27 The combination of means for use in teaching languages, comprising a plurality of cards bearing a word of a language, a table of case endings for each declension of the nouns, and a table of case endings with definite, indefinite and no articles for the adjectives, on which said cards are placed to determine the proper ending for the word thereon, substantially as described.

28. The combination of means for use in teaching languages, comprising a plurality of cards bearing a word of a language, a table of case endings for each declension of the nouns, and a table of case endings with definite, indefinite and no articles for the adjectives and for all genders in both tables, on which said cards are placed to determine the proper ending for the word thereon, substantially as described.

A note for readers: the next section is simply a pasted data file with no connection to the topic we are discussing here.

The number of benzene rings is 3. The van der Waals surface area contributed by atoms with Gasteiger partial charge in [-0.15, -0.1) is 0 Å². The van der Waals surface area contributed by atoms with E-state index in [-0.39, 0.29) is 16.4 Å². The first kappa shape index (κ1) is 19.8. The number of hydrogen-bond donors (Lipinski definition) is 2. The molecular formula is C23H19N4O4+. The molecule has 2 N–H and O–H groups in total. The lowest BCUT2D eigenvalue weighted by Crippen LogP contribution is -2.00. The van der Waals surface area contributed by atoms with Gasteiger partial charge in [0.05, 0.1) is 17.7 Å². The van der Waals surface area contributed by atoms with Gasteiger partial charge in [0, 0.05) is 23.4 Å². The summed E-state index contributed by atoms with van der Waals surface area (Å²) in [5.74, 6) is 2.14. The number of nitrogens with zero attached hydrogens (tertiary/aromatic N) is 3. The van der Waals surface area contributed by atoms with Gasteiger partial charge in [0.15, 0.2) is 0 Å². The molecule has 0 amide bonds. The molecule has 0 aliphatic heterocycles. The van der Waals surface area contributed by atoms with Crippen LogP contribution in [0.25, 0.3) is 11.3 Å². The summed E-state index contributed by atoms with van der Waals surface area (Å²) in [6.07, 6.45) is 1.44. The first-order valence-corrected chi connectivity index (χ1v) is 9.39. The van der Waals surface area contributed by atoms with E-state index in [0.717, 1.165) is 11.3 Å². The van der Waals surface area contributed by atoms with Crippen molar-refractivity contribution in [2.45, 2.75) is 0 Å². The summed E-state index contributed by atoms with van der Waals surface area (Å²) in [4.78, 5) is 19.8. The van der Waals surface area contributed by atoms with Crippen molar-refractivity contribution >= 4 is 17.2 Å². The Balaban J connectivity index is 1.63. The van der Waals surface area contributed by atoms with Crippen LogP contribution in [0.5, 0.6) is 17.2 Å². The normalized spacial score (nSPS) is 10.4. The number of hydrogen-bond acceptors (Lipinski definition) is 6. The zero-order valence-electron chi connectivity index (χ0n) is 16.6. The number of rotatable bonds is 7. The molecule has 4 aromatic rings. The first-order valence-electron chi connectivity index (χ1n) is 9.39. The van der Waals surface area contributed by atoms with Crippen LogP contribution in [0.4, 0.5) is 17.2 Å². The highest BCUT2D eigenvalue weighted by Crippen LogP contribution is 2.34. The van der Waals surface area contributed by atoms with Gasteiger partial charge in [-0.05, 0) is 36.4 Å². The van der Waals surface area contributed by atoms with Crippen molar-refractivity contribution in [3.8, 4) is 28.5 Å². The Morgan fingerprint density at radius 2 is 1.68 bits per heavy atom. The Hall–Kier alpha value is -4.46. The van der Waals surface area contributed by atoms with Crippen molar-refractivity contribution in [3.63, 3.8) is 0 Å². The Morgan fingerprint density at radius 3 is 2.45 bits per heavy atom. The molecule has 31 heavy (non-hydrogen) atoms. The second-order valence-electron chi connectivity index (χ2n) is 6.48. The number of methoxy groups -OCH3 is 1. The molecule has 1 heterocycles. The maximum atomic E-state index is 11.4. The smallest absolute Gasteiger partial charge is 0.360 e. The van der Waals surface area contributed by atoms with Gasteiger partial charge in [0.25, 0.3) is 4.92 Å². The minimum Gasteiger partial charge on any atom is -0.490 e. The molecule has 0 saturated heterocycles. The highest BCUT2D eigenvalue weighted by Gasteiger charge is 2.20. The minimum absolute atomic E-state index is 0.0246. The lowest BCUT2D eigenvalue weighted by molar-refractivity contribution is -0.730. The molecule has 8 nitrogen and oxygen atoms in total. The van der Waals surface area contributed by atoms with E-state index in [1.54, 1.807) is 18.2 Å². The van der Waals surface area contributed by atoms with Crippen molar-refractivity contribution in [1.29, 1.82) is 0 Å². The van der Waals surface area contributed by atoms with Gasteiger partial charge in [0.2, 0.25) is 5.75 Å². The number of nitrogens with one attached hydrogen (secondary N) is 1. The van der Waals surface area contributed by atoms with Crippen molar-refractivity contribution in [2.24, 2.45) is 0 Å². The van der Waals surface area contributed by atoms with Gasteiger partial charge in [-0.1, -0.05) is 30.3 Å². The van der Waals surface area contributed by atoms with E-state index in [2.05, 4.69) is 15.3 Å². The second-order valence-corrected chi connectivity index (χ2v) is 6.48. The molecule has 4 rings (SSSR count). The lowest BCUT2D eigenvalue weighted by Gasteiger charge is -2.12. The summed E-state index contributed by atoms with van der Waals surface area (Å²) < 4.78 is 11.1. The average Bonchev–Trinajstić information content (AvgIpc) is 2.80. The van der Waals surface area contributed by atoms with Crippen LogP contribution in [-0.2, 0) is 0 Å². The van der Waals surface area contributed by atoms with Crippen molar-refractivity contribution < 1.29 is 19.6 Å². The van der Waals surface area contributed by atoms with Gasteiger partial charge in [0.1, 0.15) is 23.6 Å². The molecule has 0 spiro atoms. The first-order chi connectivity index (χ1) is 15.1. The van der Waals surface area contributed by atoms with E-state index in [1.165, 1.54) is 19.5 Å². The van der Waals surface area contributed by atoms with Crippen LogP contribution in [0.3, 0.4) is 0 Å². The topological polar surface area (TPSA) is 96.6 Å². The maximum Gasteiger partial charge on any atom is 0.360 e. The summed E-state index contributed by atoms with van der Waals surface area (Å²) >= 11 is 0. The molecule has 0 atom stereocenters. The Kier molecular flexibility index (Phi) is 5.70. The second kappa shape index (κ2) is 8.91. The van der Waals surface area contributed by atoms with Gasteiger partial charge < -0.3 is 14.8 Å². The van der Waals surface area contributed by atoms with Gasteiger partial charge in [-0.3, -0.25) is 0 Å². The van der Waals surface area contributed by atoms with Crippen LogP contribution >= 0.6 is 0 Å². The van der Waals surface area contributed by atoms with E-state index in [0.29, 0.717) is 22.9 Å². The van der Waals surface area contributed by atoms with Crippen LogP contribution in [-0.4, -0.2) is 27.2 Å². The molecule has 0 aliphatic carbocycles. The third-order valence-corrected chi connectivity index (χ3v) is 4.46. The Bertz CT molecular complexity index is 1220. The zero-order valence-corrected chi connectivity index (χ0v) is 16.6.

In witness whereof I have hereunto set my hand in presence of two witnesses.

HORACE CANNON.

Witnesses:

H. D. JAMusoN, A. NUTTING.

Referenced by
Citing PatentFiling datePublication dateApplicantTitle
US4006541 *Dec 9, 1975Feb 8, 1977Richard Lee MillerTactile learning device
US5167504 *Sep 20, 1991Dec 1, 1992Mann Harold JBilingual dictionary
WO1993006581A1 *Sep 18, 1992Apr 1, 1993Mann Harold JBilingual dictionary
Classifications
Cooperative ClassificationG09B17/00